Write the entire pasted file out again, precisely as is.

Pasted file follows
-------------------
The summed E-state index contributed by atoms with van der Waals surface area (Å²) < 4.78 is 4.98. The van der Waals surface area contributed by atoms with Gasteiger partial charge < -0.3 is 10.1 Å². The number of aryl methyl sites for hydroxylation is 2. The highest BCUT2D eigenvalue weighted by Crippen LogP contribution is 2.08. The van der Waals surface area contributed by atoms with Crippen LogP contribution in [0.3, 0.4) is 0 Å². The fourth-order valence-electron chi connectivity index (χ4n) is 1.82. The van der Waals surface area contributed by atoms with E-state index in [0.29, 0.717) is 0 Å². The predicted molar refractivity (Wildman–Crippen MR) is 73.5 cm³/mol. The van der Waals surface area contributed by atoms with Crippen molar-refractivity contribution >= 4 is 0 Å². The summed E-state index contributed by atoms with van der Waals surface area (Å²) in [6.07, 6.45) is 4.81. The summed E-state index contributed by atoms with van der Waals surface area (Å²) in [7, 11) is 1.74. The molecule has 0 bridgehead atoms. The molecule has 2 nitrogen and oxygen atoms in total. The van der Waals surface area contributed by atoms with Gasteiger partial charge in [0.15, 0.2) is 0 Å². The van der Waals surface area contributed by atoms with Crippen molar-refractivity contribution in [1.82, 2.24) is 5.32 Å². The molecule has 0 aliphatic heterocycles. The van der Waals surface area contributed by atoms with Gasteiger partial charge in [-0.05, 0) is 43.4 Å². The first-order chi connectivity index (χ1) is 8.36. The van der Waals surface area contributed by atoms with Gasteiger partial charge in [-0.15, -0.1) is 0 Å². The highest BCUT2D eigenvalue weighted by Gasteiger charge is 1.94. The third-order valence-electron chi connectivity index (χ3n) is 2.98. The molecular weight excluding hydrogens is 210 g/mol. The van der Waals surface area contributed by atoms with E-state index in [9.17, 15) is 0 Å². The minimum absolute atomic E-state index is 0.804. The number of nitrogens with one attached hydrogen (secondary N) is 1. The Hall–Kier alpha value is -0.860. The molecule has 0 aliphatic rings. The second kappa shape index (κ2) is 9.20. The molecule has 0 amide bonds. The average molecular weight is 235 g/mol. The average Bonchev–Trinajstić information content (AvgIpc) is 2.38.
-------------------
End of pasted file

The summed E-state index contributed by atoms with van der Waals surface area (Å²) < 4.78 is 4.98. The van der Waals surface area contributed by atoms with Gasteiger partial charge < -0.3 is 10.1 Å². The number of aryl methyl sites for hydroxylation is 2. The highest BCUT2D eigenvalue weighted by Crippen LogP contribution is 2.08. The van der Waals surface area contributed by atoms with Crippen LogP contribution in [0.3, 0.4) is 0 Å². The fourth-order valence-electron chi connectivity index (χ4n) is 1.82. The van der Waals surface area contributed by atoms with E-state index in [0.29, 0.717) is 0 Å². The predicted molar refractivity (Wildman–Crippen MR) is 73.5 cm³/mol. The van der Waals surface area contributed by atoms with Crippen molar-refractivity contribution >= 4 is 0 Å². The summed E-state index contributed by atoms with van der Waals surface area (Å²) in [6.07, 6.45) is 4.81. The summed E-state index contributed by atoms with van der Waals surface area (Å²) in [7, 11) is 1.74. The molecule has 0 bridgehead atoms. The molecule has 2 nitrogen and oxygen atoms in total. The van der Waals surface area contributed by atoms with Gasteiger partial charge in [0.15, 0.2) is 0 Å². The van der Waals surface area contributed by atoms with Crippen molar-refractivity contribution in [1.82, 2.24) is 5.32 Å². The molecule has 0 aliphatic heterocycles. The van der Waals surface area contributed by atoms with Gasteiger partial charge in [-0.05, 0) is 43.4 Å². The first-order chi connectivity index (χ1) is 8.36. The van der Waals surface area contributed by atoms with Gasteiger partial charge in [-0.15, -0.1) is 0 Å². The highest BCUT2D eigenvalue weighted by Gasteiger charge is 1.94. The third-order valence-electron chi connectivity index (χ3n) is 2.98. The molecular weight excluding hydrogens is 210 g/mol. The van der Waals surface area contributed by atoms with E-state index in [9.17, 15) is 0 Å². The minimum absolute atomic E-state index is 0.804. The number of nitrogens with one attached hydrogen (secondary N) is 1. The Hall–Kier alpha value is -0.860. The molecule has 0 aliphatic rings. The second kappa shape index (κ2) is 9.20. The molecule has 0 amide bonds. The average molecular weight is 235 g/mol. The average Bonchev–Trinajstić information content (AvgIpc) is 2.38.